Re: rule proto-proposal

From: pat hayes (
Date: 05/31/01

>pat hayes wrote:
> > I would propose allowing rules of the form
> >
> > A1 A2.... An -> C
> >
> > where n>=0, ie Horn clauses, where the Ai and C are atoms. (Some
> > atoms may only occur in antecent position, however.)
> >
> > C may be empty, ie rules of the form
> > A->
> > are allowed. An empty consequent is interpreted to be 'false', so
> > this is in effect a negation, in the usual way.
>Yes, something like that is what I'm interested in.
>I'm not sure why the specification of atoms and terms
>is so involved...

It may not need to be. I just threw everything in that I thought 
might be useful. My basic rule of thumb was, if its semantic 
specification didnt involve a conditional, toss it in.

> > An atom is an expression of one the following forms:
> >
> > <subclassOf S T>
> > <subPropertyOf S T>
> > <sameClassAs S T>
> > <samePropertyAs S T>
> > <sameIndividualAs S T>
> > <disjointWith S T>
> > <differentIndividualFrom S T>
> > <complementOf S T>
> > <unionOf S L>
> > <disjointUnionOf S L>
> > <intersectionOf S L>
> > <oneOf S L>
> > <R S T>
> > <S T>
> > <rdf:value S T>
>Doesn't <R S T> subsume all of those, where R, S, and T
>are terms, and terms are either constant symbols (URIs),
>strings, or variables?

I meant the <R S T> case to be used for properties, sorry I didnt 
make that clear. I am thinking of classes as unary predicates and 
properties as binary relations.

>i.e. the form of the rules is orthogonal to the rest
>of the DAML vocabulary, no?

I assume that we will somehow reconcile the rule-atom syntax to the 
class-inheritance syntax, but I didnt want to get involved in 
syntactic details at this stage. One wants to be able to do syntactic 
matching between the antecedents/consequents of rules and other DAML 
facts, I presume (?)

> > where R is a property name,
>i.e. a constant symbol/URI. check.
>We don't need to distinguish property/predicate symbols
>from other symbols; if you want to look at these
>atoms as 1st order formulas, they all have the same,
>implicit, predicate symbol, ala holds in KIF
>or PropertyValue in the DAML axiomatic semantics.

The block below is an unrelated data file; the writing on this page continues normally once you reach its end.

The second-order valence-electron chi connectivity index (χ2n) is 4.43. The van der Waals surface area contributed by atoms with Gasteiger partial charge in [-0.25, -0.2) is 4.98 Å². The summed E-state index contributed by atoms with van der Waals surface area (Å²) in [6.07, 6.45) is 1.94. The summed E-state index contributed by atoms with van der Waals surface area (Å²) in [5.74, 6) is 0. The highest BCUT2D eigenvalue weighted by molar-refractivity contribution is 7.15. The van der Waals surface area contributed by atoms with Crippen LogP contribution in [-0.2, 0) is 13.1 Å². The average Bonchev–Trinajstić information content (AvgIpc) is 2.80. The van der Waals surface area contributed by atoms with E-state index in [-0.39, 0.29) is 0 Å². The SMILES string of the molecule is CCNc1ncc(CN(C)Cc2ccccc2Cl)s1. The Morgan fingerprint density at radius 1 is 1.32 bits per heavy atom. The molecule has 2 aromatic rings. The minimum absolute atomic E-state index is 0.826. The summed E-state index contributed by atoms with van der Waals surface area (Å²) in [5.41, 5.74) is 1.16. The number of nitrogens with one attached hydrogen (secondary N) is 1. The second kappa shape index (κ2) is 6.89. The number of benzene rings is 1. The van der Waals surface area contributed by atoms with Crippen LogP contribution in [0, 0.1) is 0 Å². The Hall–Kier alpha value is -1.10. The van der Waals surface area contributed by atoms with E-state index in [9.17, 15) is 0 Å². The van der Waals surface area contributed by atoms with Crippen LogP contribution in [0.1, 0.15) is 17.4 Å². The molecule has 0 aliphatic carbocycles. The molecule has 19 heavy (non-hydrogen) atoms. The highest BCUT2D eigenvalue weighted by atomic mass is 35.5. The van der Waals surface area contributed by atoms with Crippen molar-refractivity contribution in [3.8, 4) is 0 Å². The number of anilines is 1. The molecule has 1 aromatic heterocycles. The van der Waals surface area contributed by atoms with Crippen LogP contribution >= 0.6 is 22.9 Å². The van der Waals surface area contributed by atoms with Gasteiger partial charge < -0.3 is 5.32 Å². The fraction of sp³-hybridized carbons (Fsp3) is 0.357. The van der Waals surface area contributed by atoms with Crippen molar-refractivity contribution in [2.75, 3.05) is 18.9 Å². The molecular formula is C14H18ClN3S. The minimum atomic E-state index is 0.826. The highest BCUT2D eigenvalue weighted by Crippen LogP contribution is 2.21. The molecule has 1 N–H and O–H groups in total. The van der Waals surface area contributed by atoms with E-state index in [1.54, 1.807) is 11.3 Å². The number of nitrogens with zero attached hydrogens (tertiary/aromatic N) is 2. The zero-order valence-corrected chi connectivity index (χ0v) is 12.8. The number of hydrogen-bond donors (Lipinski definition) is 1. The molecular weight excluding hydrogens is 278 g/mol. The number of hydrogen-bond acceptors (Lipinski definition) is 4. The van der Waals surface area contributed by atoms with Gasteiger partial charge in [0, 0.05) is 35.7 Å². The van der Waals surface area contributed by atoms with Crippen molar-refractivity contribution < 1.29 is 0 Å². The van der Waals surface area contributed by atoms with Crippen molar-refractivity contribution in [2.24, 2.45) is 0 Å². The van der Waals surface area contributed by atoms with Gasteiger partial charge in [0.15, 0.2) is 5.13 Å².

True, but DAML makes these distinction now, so I was respecting them.

> > S and T are terms, and L is either a
> > variable or a list of terms.
>I don't mind syntactic sugar for lists, but recall
>that we don't need it:
>	(ont:unionOf ?X (Animal Vegeteble))
>reduces to
>	(ont:unionOf ?X L1)
>	(ont:first L1 Animal)
>	(ont:rest L1 L2)
>	(ont:first L2 Vegetable)
>	(ont:rest L2 nil)

I agree, it is sugar. Again, I was just trying to keep the rule-atom 
syntax in conformity to the DAML syntax. BTW, there might be a 
unification problem with having variables bound to lists. There 
certainly would be if they could have bags as values.

(BTW, whence somes this ont: prefix? Have I missed something?)

> > A term is either a class name, a
> > datatype or a variable.
>Why distinguish those in the syntax?
>It seems necessary and sufficient to use URI constant
>symbols for all of them.

Well, let us put aside any potential disagreements about whether or 
not these must be URIs: the key point is that whatever they are in 
DAML, they should be the same thing in DAML-rules.
I agree there is no need to distinguish these in the syntax, by the 
way. I guess I was thinking of the relationship of the vocabulary 
used in the rules to that used in the class descriptions as being a 
bit like that between code and declarations, so that if the DAML 
statements in an ontology say that R is a property, then the rule had 
better use R in the appropriate way in order to apply to that 
ontology. (Does that make sense?) We should be able to use variables 
anywhere in the rule, of course.

> > Expressions of the form
> > <rdf:value S T>
> > <unionOf S L>
> > <disjointUnionOf S L>
> > <intersectionOf S L>
> > <oneOf S L>
> > and <R S T> where R is a Datatype property, and any expression
> > mentioning a datatype, are allowed only in antecedents.
>I can see why you don't allow list syntax in conclusions, since
>they're shorthand for existential/skolem thingies.

Yes.  I thought it might be best to avoid using skolem functions in 
the rules, since in order to match with DAML class assertions, those 
would have to be able to contain functions as well, which seems like 
a big change to DAML as we currently have it.

>But why the special cases for rdf:value and <R S T>?

After all the discussion about concrete versus abstract types and so 
on, it seemed best to avoid a situation where some rules could have 
conclusions which would constrain a datatype value. That would 
produce the kind of linkage between domain reasoning and datatype 
evaluation that the distinction was designed to avoid. It may be 
however that Peter or Ian can see some way that this relatively crude 
way of keeping them apart is inadequate. Like I say, it is a straw 

> > I would also suggest that we allow simple equality statements, at
> > least in the consequents, even though these are not currently in DAML.
>Huh? yes they are:
>	(ont:equivalentTo ?X ?Y)

Ah yes. Sorry about that, I must have been partly asleep.


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